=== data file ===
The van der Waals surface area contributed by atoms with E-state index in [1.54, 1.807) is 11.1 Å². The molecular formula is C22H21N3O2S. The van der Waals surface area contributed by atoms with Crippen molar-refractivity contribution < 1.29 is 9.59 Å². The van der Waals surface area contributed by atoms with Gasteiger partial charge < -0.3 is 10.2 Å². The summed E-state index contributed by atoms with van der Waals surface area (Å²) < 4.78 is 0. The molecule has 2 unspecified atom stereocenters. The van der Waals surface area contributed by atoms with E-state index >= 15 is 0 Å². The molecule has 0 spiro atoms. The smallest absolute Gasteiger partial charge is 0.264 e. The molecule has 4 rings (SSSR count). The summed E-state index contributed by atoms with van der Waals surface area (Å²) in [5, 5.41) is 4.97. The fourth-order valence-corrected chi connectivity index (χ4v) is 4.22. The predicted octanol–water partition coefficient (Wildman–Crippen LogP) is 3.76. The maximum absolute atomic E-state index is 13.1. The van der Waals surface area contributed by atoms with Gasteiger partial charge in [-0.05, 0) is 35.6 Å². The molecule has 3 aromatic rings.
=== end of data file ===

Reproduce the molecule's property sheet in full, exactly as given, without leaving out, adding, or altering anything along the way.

The van der Waals surface area contributed by atoms with E-state index in [1.54, 1.807) is 11.1 Å². The molecular formula is C22H21N3O2S. The van der Waals surface area contributed by atoms with Crippen molar-refractivity contribution < 1.29 is 9.59 Å². The van der Waals surface area contributed by atoms with Gasteiger partial charge < -0.3 is 10.2 Å². The summed E-state index contributed by atoms with van der Waals surface area (Å²) < 4.78 is 0. The molecule has 2 unspecified atom stereocenters. The van der Waals surface area contributed by atoms with E-state index >= 15 is 0 Å². The molecule has 0 spiro atoms. The smallest absolute Gasteiger partial charge is 0.264 e. The molecule has 4 rings (SSSR count). The summed E-state index contributed by atoms with van der Waals surface area (Å²) in [5, 5.41) is 4.97. The fourth-order valence-corrected chi connectivity index (χ4v) is 4.22. The predicted octanol–water partition coefficient (Wildman–Crippen LogP) is 3.76. The maximum absolute atomic E-state index is 13.1. The van der Waals surface area contributed by atoms with Gasteiger partial charge in [-0.05, 0) is 35.6 Å². The molecule has 3 aromatic rings.